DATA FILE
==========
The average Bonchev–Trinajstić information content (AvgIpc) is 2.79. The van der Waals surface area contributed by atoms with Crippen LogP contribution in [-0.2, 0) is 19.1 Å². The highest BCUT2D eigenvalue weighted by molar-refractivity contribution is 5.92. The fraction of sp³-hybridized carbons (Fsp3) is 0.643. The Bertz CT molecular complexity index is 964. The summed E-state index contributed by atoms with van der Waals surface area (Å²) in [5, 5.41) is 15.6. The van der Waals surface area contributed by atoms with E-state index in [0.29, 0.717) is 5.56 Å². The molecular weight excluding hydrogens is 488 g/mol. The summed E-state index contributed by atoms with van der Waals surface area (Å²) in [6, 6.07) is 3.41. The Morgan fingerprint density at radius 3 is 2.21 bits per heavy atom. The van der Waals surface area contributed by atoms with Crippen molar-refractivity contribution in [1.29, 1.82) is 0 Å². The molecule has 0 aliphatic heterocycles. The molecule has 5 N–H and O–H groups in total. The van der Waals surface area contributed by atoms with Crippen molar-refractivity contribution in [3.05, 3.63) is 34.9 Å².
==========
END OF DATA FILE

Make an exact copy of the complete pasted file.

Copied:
The average Bonchev–Trinajstić information content (AvgIpc) is 2.79. The van der Waals surface area contributed by atoms with Crippen LogP contribution in [-0.2, 0) is 19.1 Å². The highest BCUT2D eigenvalue weighted by molar-refractivity contribution is 5.92. The fraction of sp³-hybridized carbons (Fsp3) is 0.643. The Bertz CT molecular complexity index is 964. The summed E-state index contributed by atoms with van der Waals surface area (Å²) in [5, 5.41) is 15.6. The van der Waals surface area contributed by atoms with E-state index in [0.29, 0.717) is 5.56 Å². The molecular weight excluding hydrogens is 488 g/mol. The summed E-state index contributed by atoms with van der Waals surface area (Å²) in [6, 6.07) is 3.41. The Morgan fingerprint density at radius 3 is 2.21 bits per heavy atom. The van der Waals surface area contributed by atoms with Crippen molar-refractivity contribution in [1.29, 1.82) is 0 Å². The molecule has 0 aliphatic heterocycles. The molecule has 5 N–H and O–H groups in total. The van der Waals surface area contributed by atoms with Crippen molar-refractivity contribution in [3.05, 3.63) is 34.9 Å².